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Language, Epistemology, Metaphysics, and Mind Research Interest Group Talk (Aidan Gray, Illinois Chicago)
Thursday October 27, 2022, 3:00 pm - 5:00 pm
The Language, Epistemology, Metaphysics, and Mind Research Group welcomes Aidan Gray, an associate professor of Philosophy at the University of Illinois Chicago and that department’s director of graduate studies. Dr. Gray’s research interests are in the philosophy of language, the philosophy of mind, linguistics, and the history of analytic philosophy. Most of his work focuses on proper names, reference, and issues surrounding Frege’s Puzzle.
This is an in-person event that will also be live-streamed.
Join the Zoom meeting: https://utoronto.zoom.us/j/2352538814
Some Models of Intransitive Coordination
Frege’s Puzzle teaches us that it must be possible for coreference to be encoded in a body of information without being explicitly represented. Call this encoding ‘coordination’. When representations of the same object are coordinated, this makes a difference to the rational relations—e.g. entailment, incompatibility—in which those representations stand. Traditionally, coordination has been understood as a kind of recurrence—recurrence either of a symbol or of an element of content (e.g. a sense). I follow Fine (2007) in giving a more abstract characterization of coordination in terms of a representational requirement of coreference. I use this characterization to explore whether we can make sense of the possibility that coordination is an intransitive relation (something that is inconsistent with the coordination-as-recurrence picture). I develop different possible intransitive accounts of coordination, noting their strengths, weaknesses, and potential applications.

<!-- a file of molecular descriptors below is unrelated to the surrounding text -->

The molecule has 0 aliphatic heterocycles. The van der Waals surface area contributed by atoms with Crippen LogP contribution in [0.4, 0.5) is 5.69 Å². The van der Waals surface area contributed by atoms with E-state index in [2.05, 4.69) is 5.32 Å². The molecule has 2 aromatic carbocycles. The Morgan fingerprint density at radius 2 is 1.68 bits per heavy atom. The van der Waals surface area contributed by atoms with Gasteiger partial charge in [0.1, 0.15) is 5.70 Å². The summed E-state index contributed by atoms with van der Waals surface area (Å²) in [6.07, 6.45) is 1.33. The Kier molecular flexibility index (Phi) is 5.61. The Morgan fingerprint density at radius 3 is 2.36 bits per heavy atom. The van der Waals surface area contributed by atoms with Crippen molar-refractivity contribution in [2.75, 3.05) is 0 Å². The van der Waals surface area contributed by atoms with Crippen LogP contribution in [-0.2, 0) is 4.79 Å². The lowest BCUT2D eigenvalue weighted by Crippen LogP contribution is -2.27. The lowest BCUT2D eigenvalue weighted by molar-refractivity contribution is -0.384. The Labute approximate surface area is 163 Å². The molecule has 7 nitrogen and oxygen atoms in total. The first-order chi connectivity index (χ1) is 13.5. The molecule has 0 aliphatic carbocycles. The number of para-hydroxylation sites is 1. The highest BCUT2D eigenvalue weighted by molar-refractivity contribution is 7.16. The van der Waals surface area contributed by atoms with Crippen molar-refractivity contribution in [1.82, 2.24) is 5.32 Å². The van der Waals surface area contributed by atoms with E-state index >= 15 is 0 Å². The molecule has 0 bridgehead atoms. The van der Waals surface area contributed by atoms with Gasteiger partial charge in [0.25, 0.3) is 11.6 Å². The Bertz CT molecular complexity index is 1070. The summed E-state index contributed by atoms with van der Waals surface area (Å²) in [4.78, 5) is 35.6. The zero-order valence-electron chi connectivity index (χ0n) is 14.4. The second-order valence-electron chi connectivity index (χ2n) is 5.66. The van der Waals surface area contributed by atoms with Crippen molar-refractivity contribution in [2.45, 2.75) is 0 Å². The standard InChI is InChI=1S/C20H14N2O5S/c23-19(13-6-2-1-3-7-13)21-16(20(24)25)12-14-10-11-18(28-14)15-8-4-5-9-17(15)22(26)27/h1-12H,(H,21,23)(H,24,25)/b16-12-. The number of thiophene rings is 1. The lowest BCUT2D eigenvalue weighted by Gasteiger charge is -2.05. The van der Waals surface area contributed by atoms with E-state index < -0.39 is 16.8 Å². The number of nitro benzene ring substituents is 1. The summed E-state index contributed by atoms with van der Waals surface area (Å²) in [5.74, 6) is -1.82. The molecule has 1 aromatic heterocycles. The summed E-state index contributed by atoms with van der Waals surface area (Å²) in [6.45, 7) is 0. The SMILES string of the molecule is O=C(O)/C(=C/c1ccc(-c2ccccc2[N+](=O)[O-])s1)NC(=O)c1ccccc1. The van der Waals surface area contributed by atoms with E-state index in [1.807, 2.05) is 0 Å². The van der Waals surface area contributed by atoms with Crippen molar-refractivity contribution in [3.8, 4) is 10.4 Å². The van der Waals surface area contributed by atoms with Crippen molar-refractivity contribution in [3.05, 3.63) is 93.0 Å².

About the Language, Epistemology, Metaphysics and Mind Research Group
One of six departmental research interest groups, the Language, Epistemology, Metaphysics and Mind Group undertakes research in philosophy of mind, philosophy of cognitive science, traditional and formal epistemology, metaphysics, and philosophy of language.SHARE